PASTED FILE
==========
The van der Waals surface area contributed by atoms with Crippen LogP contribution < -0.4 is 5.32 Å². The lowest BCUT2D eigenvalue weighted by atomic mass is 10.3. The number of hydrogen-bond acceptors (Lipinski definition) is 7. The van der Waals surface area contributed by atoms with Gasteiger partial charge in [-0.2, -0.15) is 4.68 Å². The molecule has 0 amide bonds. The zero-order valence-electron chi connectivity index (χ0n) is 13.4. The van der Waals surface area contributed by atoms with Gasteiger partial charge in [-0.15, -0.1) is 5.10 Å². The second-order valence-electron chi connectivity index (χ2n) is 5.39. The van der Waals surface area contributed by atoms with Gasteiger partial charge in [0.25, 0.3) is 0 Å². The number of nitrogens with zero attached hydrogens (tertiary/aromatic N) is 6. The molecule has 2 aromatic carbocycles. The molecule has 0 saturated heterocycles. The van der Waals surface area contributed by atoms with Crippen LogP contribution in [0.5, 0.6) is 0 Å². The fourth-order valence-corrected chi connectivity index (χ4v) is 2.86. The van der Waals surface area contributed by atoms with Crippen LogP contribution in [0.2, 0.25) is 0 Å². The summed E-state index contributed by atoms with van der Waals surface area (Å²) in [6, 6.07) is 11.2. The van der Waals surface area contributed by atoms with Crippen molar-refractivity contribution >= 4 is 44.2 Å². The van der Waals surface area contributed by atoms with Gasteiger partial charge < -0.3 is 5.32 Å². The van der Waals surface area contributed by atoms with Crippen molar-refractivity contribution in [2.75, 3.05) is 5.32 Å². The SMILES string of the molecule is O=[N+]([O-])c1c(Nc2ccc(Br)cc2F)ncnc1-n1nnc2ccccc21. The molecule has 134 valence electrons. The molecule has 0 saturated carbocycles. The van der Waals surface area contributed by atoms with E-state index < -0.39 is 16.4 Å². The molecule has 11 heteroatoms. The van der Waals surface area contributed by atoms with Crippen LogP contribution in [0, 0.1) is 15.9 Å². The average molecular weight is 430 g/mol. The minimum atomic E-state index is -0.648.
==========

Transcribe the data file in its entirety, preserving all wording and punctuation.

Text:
The van der Waals surface area contributed by atoms with Crippen LogP contribution < -0.4 is 5.32 Å². The lowest BCUT2D eigenvalue weighted by atomic mass is 10.3. The number of hydrogen-bond acceptors (Lipinski definition) is 7. The van der Waals surface area contributed by atoms with Gasteiger partial charge in [-0.2, -0.15) is 4.68 Å². The molecule has 0 amide bonds. The zero-order valence-electron chi connectivity index (χ0n) is 13.4. The van der Waals surface area contributed by atoms with Gasteiger partial charge in [-0.15, -0.1) is 5.10 Å². The second-order valence-electron chi connectivity index (χ2n) is 5.39. The van der Waals surface area contributed by atoms with Gasteiger partial charge in [0.25, 0.3) is 0 Å². The number of nitrogens with zero attached hydrogens (tertiary/aromatic N) is 6. The molecule has 2 aromatic carbocycles. The molecule has 0 saturated heterocycles. The van der Waals surface area contributed by atoms with Crippen LogP contribution in [0.5, 0.6) is 0 Å². The fourth-order valence-corrected chi connectivity index (χ4v) is 2.86. The van der Waals surface area contributed by atoms with Crippen LogP contribution in [0.2, 0.25) is 0 Å². The summed E-state index contributed by atoms with van der Waals surface area (Å²) in [6, 6.07) is 11.2. The van der Waals surface area contributed by atoms with Crippen molar-refractivity contribution >= 4 is 44.2 Å². The van der Waals surface area contributed by atoms with Gasteiger partial charge < -0.3 is 5.32 Å². The van der Waals surface area contributed by atoms with Crippen molar-refractivity contribution in [2.75, 3.05) is 5.32 Å². The SMILES string of the molecule is O=[N+]([O-])c1c(Nc2ccc(Br)cc2F)ncnc1-n1nnc2ccccc21. The molecule has 134 valence electrons. The molecule has 0 saturated carbocycles. The van der Waals surface area contributed by atoms with E-state index < -0.39 is 16.4 Å². The molecule has 11 heteroatoms. The van der Waals surface area contributed by atoms with Crippen LogP contribution in [0, 0.1) is 15.9 Å². The average molecular weight is 430 g/mol. The minimum atomic E-state index is -0.648.